Google To Bring iOS’s Most Controversial Privacy Feature To Android

A few months ago, Apple launched an ordeal to the Big Data industry — with the new privacy option in iOS 14.5, Apple allowed users to prevent their apps from requesting to be tracked outside of them. This feature called App Tracking Transparency requires developers to receive explicit permission from users to access all or part of their information.

It looks like Google would work on a similar feature for Android. As explained by a support page of Google itself, a user can decide if they want to prevent their apps from tracking their activity in other apps to receive personalized advertising. The option will be available later this year, and it will make it more difficult for applications that make use of our advertising ID.

The advertising ID of the users who have decided to activate this option will be deleted the moment you activate it. With it, applications will not be able to track the user beyond the app itself, which will prevent personalized advertising and ID tracking. It’s a feature that clearly limits the ability to collect information to create profiles and produce personalized ads, something Facebook has complained about.

In the case of iOS 14.5, this function allows you to choose if there are certain apps that you do not want to collect that information since a window appears when you open it. Google is going to bet on a different system because they will introduce a switch with which we can stop this monitoring or collection completely.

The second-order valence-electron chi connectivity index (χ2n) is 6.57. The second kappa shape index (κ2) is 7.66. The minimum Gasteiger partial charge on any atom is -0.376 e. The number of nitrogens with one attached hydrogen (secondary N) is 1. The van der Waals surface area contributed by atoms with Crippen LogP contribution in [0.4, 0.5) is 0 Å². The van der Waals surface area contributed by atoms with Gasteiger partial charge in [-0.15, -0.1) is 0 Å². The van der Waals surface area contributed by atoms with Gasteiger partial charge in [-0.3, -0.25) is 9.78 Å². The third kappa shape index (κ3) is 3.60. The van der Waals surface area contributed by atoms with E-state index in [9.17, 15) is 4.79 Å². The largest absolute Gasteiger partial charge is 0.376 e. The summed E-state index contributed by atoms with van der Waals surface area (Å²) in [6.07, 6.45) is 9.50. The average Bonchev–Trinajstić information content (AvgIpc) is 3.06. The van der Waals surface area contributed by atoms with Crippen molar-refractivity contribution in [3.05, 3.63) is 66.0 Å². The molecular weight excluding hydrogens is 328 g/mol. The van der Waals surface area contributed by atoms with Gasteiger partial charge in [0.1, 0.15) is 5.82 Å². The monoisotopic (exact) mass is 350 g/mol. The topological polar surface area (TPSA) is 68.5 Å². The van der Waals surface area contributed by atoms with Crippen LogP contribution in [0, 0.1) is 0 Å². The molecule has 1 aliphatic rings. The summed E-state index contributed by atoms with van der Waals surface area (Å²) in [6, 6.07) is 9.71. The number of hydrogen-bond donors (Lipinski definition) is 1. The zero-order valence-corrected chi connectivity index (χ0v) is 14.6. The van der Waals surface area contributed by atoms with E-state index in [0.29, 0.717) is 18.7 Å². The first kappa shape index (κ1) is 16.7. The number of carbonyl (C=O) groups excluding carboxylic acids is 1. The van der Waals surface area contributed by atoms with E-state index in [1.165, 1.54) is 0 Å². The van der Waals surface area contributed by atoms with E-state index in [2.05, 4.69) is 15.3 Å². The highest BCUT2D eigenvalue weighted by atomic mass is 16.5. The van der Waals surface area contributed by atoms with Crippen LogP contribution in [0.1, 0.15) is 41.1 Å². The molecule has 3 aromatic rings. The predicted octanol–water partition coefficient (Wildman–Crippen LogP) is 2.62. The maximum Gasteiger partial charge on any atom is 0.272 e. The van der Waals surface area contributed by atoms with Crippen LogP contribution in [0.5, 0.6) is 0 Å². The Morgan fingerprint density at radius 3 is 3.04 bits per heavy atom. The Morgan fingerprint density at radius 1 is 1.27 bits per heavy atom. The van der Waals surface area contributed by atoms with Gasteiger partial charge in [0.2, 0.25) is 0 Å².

No pop-ups will be shown for each application individually when we open one on our Android mobile. Nor can this option be managed with each individual app, but we can only deactivate the tracking completely on the phone.

This new function would be launched at the end of this year in an update of the Google Play services. We can access it in the settings of our mobile, in the ‘Google’ section.

This announcement comes shortly after Google’s obligation to Android developers to explain to the user what specific data their applications collect and how they share it. The question now remains about how this will affect the operation of Android applications and developers, and more importantly: what impact will this have on other technology industries.

Bhasker Das
Bhasker Das
Bhasker Das, with a master's in Cybersecurity, is a seasoned editor focusing on online security, privacy, and protection. When not decrypting the complexities of the cyber world, Anu indulges in his passion for chess, seeing parallels in strategy and foresight.


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